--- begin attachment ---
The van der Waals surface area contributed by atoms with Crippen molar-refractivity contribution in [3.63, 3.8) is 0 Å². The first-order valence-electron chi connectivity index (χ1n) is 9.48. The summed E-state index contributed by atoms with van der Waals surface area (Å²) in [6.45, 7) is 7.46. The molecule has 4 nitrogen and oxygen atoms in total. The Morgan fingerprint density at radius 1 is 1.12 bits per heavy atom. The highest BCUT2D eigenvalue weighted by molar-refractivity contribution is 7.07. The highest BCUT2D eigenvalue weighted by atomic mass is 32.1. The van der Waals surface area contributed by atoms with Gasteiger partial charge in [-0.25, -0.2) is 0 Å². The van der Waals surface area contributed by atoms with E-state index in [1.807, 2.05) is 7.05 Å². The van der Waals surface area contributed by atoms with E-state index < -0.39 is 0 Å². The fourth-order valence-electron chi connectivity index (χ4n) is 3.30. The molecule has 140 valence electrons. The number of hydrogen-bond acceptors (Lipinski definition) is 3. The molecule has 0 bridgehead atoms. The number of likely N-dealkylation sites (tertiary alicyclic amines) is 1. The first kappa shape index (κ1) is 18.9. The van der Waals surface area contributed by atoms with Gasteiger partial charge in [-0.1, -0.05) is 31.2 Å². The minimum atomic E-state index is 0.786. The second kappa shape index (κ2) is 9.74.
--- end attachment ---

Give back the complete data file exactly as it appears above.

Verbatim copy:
The van der Waals surface area contributed by atoms with Crippen molar-refractivity contribution in [3.63, 3.8) is 0 Å². The first-order valence-electron chi connectivity index (χ1n) is 9.48. The summed E-state index contributed by atoms with van der Waals surface area (Å²) in [6.45, 7) is 7.46. The molecule has 4 nitrogen and oxygen atoms in total. The Morgan fingerprint density at radius 1 is 1.12 bits per heavy atom. The highest BCUT2D eigenvalue weighted by molar-refractivity contribution is 7.07. The highest BCUT2D eigenvalue weighted by atomic mass is 32.1. The van der Waals surface area contributed by atoms with Gasteiger partial charge in [-0.25, -0.2) is 0 Å². The van der Waals surface area contributed by atoms with E-state index in [1.807, 2.05) is 7.05 Å². The van der Waals surface area contributed by atoms with E-state index < -0.39 is 0 Å². The fourth-order valence-electron chi connectivity index (χ4n) is 3.30. The molecule has 140 valence electrons. The number of hydrogen-bond acceptors (Lipinski definition) is 3. The molecule has 0 bridgehead atoms. The number of likely N-dealkylation sites (tertiary alicyclic amines) is 1. The first kappa shape index (κ1) is 18.9. The van der Waals surface area contributed by atoms with Gasteiger partial charge in [-0.1, -0.05) is 31.2 Å². The minimum atomic E-state index is 0.786. The second kappa shape index (κ2) is 9.74.